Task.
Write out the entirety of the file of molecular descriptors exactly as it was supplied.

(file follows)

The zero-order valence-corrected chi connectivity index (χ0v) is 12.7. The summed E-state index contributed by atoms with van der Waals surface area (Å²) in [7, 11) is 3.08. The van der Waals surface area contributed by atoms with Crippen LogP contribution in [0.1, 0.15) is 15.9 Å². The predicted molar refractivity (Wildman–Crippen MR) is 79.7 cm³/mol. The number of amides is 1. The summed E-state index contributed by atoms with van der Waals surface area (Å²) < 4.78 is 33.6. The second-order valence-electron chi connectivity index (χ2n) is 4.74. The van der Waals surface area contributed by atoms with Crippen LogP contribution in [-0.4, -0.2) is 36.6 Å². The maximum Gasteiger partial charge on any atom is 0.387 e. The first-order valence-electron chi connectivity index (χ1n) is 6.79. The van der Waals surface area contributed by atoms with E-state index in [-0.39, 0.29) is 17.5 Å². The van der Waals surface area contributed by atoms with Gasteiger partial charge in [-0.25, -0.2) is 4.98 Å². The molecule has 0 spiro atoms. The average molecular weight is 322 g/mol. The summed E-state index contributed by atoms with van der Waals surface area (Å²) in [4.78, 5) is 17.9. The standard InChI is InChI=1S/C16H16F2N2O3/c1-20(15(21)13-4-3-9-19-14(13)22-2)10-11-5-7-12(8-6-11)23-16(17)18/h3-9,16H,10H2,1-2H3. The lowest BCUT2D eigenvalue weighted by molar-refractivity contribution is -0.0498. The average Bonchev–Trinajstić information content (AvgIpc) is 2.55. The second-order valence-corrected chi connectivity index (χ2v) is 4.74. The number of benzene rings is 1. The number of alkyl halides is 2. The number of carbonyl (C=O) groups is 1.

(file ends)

The zero-order valence-corrected chi connectivity index (χ0v) is 12.7. The summed E-state index contributed by atoms with van der Waals surface area (Å²) in [7, 11) is 3.08. The van der Waals surface area contributed by atoms with Crippen LogP contribution in [0.1, 0.15) is 15.9 Å². The predicted molar refractivity (Wildman–Crippen MR) is 79.7 cm³/mol. The number of amides is 1. The summed E-state index contributed by atoms with van der Waals surface area (Å²) < 4.78 is 33.6. The second-order valence-electron chi connectivity index (χ2n) is 4.74. The van der Waals surface area contributed by atoms with Crippen LogP contribution in [-0.4, -0.2) is 36.6 Å². The maximum Gasteiger partial charge on any atom is 0.387 e. The first-order valence-electron chi connectivity index (χ1n) is 6.79. The van der Waals surface area contributed by atoms with E-state index in [-0.39, 0.29) is 17.5 Å². The van der Waals surface area contributed by atoms with Gasteiger partial charge in [-0.25, -0.2) is 4.98 Å². The molecule has 0 spiro atoms. The average molecular weight is 322 g/mol. The summed E-state index contributed by atoms with van der Waals surface area (Å²) in [4.78, 5) is 17.9. The standard InChI is InChI=1S/C16H16F2N2O3/c1-20(15(21)13-4-3-9-19-14(13)22-2)10-11-5-7-12(8-6-11)23-16(17)18/h3-9,16H,10H2,1-2H3. The lowest BCUT2D eigenvalue weighted by molar-refractivity contribution is -0.0498. The average Bonchev–Trinajstić information content (AvgIpc) is 2.55. The second-order valence-corrected chi connectivity index (χ2v) is 4.74. The number of benzene rings is 1. The number of alkyl halides is 2. The number of carbonyl (C=O) groups is 1.